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    October 3, 2008
    ICFs Keep Greensburg on the Road to LEED Platinum
    Greensburg, KS — On the night of May 4, 2007, 95% of the homes and businesses in Greensburg, Kansas were destroyed by a massive EF5 tornado that was nearly two miles wide. Although this storm was devastating to the entire community, its rebuilding has presented Greensburg residents with an unparalleled opportunity to create a ‘green’ city from the ground up.

    The Greensburg city council recently approved a resolution that all city building projects will be built to LEED Platinum level standards. Platinum is the highest level of LEED certification, and Greensburg will be the first such city in the US.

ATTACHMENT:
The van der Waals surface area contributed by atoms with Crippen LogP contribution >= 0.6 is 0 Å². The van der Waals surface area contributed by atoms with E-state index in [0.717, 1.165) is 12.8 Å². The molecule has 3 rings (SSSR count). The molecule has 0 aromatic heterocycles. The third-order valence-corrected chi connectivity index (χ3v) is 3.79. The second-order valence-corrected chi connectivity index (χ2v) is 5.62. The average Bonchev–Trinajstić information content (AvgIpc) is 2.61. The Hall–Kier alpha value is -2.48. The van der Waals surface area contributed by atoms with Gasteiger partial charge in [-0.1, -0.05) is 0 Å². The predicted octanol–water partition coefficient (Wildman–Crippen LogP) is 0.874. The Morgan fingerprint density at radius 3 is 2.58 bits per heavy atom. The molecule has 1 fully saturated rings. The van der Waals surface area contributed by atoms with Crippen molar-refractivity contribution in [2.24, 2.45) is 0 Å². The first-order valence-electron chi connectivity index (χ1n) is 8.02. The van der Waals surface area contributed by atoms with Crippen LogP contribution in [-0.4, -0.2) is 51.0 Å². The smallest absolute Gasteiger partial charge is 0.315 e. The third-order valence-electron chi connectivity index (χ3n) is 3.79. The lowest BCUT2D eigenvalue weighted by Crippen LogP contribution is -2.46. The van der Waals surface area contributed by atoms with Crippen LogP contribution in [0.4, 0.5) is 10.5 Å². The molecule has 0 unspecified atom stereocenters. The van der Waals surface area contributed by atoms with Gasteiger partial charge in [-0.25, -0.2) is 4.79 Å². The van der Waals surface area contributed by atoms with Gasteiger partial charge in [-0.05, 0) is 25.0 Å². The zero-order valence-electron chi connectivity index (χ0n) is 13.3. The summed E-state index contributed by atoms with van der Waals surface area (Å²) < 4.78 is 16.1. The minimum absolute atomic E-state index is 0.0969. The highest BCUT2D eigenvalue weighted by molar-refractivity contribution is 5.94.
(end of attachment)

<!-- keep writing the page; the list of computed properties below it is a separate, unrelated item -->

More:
Janek Dombrowa, principal architect of JTD architects in Los Angeles, is spearheading much of the architectural design for the Greensburg rebuild. He is also a professor at the University of Southern California. Dombrowa was approached by the Discovery Channel to become involved with Greensburg by conducting research about sustainable design.

    Dombrowa has been holding discussions with the Greensburg planning board to encourage them to use ICFs on the majority of the projects for their inherent energy efficiency and high strength. Many of the residents have had to rebuild their homes more than once due to tornadoes. They typically rebuild using conventional stick framing, which is not as strong as ICFs.